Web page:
Technology has transformed face-to-face interactions and relationships, too. MIT social psychologist Sherry Turkle has warned of technology’s deleterious effects on our ability to meaningfully communicate with one another and build empathy. As much as our technological devices can do, they are no substitute for authentic human relationships, which feature raw emotion, complex verbal and nonverbal cues, and genuine concern about others’ wellbeing. Our young people, the born-digital generation, experience a great deal of digital stress.
In recent years, during class discussions about technology and stress, many students in my sociology classes have expressed a desire to opt out of social media platforms, and to put away their phones for a while. They report feeling an obligation to be reachable, all the time. And the inevitable social comparisons that social media platforms facilitate has concerning implications for mental health, as well.
A big part of the appeal of Friends, and perhaps a reason for its huge resurgence, could very well be the novelty of seeing young adults navigating relationships and experiences with one another, and not through digital devices. When the characters meet at Central Perk, their local café hangout, they interact face-to-face. In real life today, coffee shops are often filled with atomized individuals tuned into their phones or laptops. Cell phones have become a ubiquitous “involvement shield”—sociologist Erving Goffman’s term for a social cue indicating that the individual is not engaged in the physical space they are occupying. Surely, the (over)use of digital devices has adversely affected the vibrancy of public spaces, the sense of shared community with others, and awareness of what is happening in one’s surroundings. Perhaps the current nostalgic turn to the ’90s can facilitate an intentional rejection of being so glued to our phones.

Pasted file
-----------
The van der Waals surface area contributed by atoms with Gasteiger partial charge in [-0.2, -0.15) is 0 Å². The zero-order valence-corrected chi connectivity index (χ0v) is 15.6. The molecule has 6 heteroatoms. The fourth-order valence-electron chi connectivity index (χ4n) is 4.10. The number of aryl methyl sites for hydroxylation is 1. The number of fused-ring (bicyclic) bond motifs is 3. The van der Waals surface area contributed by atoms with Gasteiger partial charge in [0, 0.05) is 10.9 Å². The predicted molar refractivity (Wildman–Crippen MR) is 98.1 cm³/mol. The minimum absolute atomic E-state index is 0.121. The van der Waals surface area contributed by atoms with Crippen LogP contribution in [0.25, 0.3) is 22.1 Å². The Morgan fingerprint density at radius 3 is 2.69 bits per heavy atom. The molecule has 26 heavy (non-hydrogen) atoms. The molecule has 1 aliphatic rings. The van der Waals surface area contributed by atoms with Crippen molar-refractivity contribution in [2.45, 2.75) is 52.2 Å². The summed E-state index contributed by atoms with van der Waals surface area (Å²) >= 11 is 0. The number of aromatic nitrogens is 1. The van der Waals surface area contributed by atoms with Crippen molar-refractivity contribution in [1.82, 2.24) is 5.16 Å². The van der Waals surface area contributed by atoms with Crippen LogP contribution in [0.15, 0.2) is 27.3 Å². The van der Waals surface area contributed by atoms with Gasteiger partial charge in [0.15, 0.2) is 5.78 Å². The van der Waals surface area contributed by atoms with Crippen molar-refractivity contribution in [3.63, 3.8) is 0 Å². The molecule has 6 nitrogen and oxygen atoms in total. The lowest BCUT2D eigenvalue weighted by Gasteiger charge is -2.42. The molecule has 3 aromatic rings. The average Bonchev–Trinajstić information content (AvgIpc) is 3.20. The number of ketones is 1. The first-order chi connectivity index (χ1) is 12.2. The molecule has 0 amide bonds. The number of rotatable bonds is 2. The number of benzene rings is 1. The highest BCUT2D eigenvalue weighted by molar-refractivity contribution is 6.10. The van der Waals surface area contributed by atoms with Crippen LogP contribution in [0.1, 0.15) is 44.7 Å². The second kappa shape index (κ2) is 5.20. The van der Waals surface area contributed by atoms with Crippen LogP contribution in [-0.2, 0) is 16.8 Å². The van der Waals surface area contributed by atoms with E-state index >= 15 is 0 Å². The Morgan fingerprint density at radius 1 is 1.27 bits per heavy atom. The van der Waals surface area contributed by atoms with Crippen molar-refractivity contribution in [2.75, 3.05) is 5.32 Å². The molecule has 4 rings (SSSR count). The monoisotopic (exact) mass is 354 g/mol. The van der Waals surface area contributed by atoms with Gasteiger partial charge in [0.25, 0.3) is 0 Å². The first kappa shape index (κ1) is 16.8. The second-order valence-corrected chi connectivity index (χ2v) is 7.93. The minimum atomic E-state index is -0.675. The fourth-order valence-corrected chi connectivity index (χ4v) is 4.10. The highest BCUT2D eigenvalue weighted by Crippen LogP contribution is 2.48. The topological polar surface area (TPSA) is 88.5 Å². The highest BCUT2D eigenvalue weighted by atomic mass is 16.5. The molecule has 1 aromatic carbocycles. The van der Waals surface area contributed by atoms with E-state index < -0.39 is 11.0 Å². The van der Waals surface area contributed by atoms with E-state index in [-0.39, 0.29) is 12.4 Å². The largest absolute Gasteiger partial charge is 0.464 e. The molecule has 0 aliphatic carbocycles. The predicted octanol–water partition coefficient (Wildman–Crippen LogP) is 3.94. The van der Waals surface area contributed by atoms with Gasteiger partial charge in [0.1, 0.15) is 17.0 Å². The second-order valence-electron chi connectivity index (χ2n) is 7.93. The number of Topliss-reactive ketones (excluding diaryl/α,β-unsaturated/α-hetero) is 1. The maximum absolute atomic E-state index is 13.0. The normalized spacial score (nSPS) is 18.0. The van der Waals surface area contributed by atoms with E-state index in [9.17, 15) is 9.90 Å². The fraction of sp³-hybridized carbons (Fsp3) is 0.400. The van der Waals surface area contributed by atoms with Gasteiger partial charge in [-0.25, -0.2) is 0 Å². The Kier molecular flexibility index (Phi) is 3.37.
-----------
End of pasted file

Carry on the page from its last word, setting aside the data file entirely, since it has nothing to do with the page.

Social psychological research shows that nostalgia can facilitate continuity of identity, protect against loneliness, and promote healthy connections with others. In times of great uncertainty, it may be healing to put on some ripped jeans and a baggy t-shirt, invite some friends over, and play your favorite mixtape (which probably features songs by Nirvana, Boyz II Men, and R.E.M). Nostalgic reverie can give way to a future-directed nostalgia that envisions a brighter future. It may be that we can all find some inspiration in looking back.